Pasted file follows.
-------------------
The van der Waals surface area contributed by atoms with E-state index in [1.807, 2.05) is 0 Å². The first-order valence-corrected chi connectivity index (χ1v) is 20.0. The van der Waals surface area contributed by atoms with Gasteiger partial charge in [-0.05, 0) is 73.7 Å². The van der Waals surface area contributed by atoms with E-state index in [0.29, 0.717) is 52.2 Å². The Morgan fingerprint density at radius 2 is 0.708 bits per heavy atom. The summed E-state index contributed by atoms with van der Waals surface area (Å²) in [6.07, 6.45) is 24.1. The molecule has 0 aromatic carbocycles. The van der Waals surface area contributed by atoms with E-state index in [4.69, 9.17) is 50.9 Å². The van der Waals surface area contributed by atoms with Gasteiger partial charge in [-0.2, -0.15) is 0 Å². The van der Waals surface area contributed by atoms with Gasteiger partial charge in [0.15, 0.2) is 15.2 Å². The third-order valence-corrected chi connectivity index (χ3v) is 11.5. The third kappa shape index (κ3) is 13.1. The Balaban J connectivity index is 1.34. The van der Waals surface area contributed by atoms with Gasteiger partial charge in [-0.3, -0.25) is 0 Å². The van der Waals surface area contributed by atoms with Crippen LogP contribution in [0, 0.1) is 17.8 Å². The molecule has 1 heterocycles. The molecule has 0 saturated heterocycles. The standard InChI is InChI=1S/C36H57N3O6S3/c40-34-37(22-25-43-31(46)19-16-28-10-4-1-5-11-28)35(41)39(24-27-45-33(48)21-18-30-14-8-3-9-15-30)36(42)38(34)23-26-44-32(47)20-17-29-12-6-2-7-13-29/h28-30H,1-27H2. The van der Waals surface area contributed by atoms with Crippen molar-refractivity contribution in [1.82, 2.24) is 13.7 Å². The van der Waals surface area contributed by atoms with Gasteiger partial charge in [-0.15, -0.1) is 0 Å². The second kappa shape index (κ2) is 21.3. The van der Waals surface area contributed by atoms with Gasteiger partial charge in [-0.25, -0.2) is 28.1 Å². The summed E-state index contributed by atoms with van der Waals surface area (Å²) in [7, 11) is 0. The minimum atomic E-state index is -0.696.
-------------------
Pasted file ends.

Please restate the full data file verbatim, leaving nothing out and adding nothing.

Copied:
The van der Waals surface area contributed by atoms with E-state index in [1.807, 2.05) is 0 Å². The first-order valence-corrected chi connectivity index (χ1v) is 20.0. The van der Waals surface area contributed by atoms with Gasteiger partial charge in [-0.05, 0) is 73.7 Å². The van der Waals surface area contributed by atoms with E-state index in [0.29, 0.717) is 52.2 Å². The Morgan fingerprint density at radius 2 is 0.708 bits per heavy atom. The summed E-state index contributed by atoms with van der Waals surface area (Å²) in [6.07, 6.45) is 24.1. The molecule has 0 aromatic carbocycles. The van der Waals surface area contributed by atoms with E-state index in [4.69, 9.17) is 50.9 Å². The van der Waals surface area contributed by atoms with Gasteiger partial charge in [-0.2, -0.15) is 0 Å². The van der Waals surface area contributed by atoms with Gasteiger partial charge in [0.15, 0.2) is 15.2 Å². The third-order valence-corrected chi connectivity index (χ3v) is 11.5. The third kappa shape index (κ3) is 13.1. The Balaban J connectivity index is 1.34. The van der Waals surface area contributed by atoms with Gasteiger partial charge in [-0.3, -0.25) is 0 Å². The van der Waals surface area contributed by atoms with Crippen LogP contribution in [0, 0.1) is 17.8 Å². The molecule has 1 heterocycles. The molecule has 0 saturated heterocycles. The standard InChI is InChI=1S/C36H57N3O6S3/c40-34-37(22-25-43-31(46)19-16-28-10-4-1-5-11-28)35(41)39(24-27-45-33(48)21-18-30-14-8-3-9-15-30)36(42)38(34)23-26-44-32(47)20-17-29-12-6-2-7-13-29/h28-30H,1-27H2. The van der Waals surface area contributed by atoms with Crippen molar-refractivity contribution in [1.82, 2.24) is 13.7 Å². The van der Waals surface area contributed by atoms with Gasteiger partial charge in [-0.15, -0.1) is 0 Å². The second kappa shape index (κ2) is 21.3. The van der Waals surface area contributed by atoms with Gasteiger partial charge in [-0.25, -0.2) is 28.1 Å². The summed E-state index contributed by atoms with van der Waals surface area (Å²) in [7, 11) is 0. The minimum atomic E-state index is -0.696.